Sullivan Library: Rebutting the Hullabaloo

What a mess. What a mess. First of all, as I’ve read the forum thread to Geordie Tait’s article, I’ve grown sadder and sadder.
GT has decided to write a card advantage article for new players. Fine. We start debating the finer points of it. Fine. People get heated. Even this is fine.

There are two not-fines. One from Oscar Tan. One from GT.

What a mess. What a mess.

First of all, as I’ve read the forum thread to Geordie’s article, I’ve grown sadder and sadder.

GT has decided to write a card advantage article for new players. Fine. We start debating the finer points of it. Fine. People get heated. Even this is fine.

There are two not-fines.

One from Oscar Tan. One from GT.

For Oscar (and a few others), his”not-fine” is that he’s stepping ahead of Geordie’s article series by getting into Virtual Card Advantage a little bit. Virtual Card Advantage will be (I presume from Geordie’s comments to this effect) gotten into. So, let’s leave the Virtual Stuff alone, and give him a chance to write about it. Those of us who have read EDT’s fabulous work here know that this is worthy Magic Theory on the highest order. I hope that GT decides to link to it, or if not that, that a humble editor puts it in there. That said, Oscar has some very valid points. (And, also, to be fair, Geordie started touching on the Virtual stuff too here in forums…)

GT’s”not-fine” is a part of the basic premise, and is bigger. I already know that he’s planning three articles.”Pure” is here.”Virtual” and”Effective” are on the way. I can assume that he’s going to be doing Virtual right. So, that leaves”Effective”. Here, I imagine, he’ll get into the”exceptions” like Beast Attack, which create”Pure” card disadvantage, but are”Effective”ly two cards.

And this whole idea is a load. (If I’m wrong about what he’s planning about effective, then I’ll change my problem to his basic definition of”Pure”.)

As Flores stated earlier, the concept of card advantage is not necessarily all that useful, but it is one of those ideas that help bring you forward. We all owe The Deck a lot.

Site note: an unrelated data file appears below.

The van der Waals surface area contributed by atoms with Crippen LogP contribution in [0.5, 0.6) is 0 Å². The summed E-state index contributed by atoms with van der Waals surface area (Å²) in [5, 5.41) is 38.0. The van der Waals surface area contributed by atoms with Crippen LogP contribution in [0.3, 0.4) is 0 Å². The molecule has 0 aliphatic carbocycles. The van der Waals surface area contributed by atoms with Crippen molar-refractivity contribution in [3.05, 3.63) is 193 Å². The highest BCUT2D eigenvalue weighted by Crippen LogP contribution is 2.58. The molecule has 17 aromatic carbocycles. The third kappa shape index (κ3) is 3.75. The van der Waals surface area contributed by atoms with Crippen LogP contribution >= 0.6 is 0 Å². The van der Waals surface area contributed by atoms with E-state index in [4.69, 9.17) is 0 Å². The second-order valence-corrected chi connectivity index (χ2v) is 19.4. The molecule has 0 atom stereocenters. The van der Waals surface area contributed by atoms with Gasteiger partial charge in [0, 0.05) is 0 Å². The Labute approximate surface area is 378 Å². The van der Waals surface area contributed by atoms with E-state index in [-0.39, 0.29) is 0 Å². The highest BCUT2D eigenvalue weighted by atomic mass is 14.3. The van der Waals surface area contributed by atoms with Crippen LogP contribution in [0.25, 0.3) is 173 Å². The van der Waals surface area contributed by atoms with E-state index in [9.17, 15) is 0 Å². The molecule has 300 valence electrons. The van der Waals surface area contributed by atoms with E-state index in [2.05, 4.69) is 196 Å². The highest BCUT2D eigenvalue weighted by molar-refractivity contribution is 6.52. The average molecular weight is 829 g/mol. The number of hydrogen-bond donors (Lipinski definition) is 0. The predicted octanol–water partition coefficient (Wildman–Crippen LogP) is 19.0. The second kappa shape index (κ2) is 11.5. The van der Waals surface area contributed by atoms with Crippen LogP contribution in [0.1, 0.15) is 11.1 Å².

The reason that the whole idea is a load is that it is completely and utterly unuseful and teaches people bad lessons. This is the danger of trying to write Magic Theory. If you teach bad or unuseful lessons, there was no point.

The good lessons of what card advantage is are all there in the basics of the Pure article, but so are bad ideas, because you are making an unnecessary distinction between a pair of Beast Attack tokens (not cards, so -1) and a Durkwood Boar (a card, so 0) or you are creating a needless sub-definition of card advantage.

So which is it? A description of”Effective” Card Advantage which is needless (because you could just count Beast Attack as two”cards” and pretty easily have a newbie get it (“Look, 2 Beasts! 1 Card spent! +1”). Or is it that you literally don’t consider the Beasts anything other than a -1? I’m pretty sure it is the first case. But that case is completely unnecessary and will hurt the growth of the reader.

Now, to some post specific stuff…

General Notes: I’m assuming Geordie is definitionally calling tokens”Effective Card Advantage”. If I’m wrong about this, and he means something different by that term, then all of his points about tokens are bona fida way the hell off from a pure definitional standpoint.

“20 Soldier tokens isn’t card advantage unless they end up trading with opposing cards. If you want to call it anything, call it board advantage.” Board advantage is not a useful term, since it is subjective.

“If you want to get really technical about it, the only card advantage gained by firing off a massive Decree is virtual card advantage. Not because it creates tokens or pseudo-cards or any of that nonsense (that’s not what virtual card advantage means!), but because the one turn clock renders almost every card in your opponent’s deck completely useless.”

This is a very interesting stretch off the Virtual Card Advantage theory. This might be useful to explore, for real.


One card that makes twenty is card advantage.”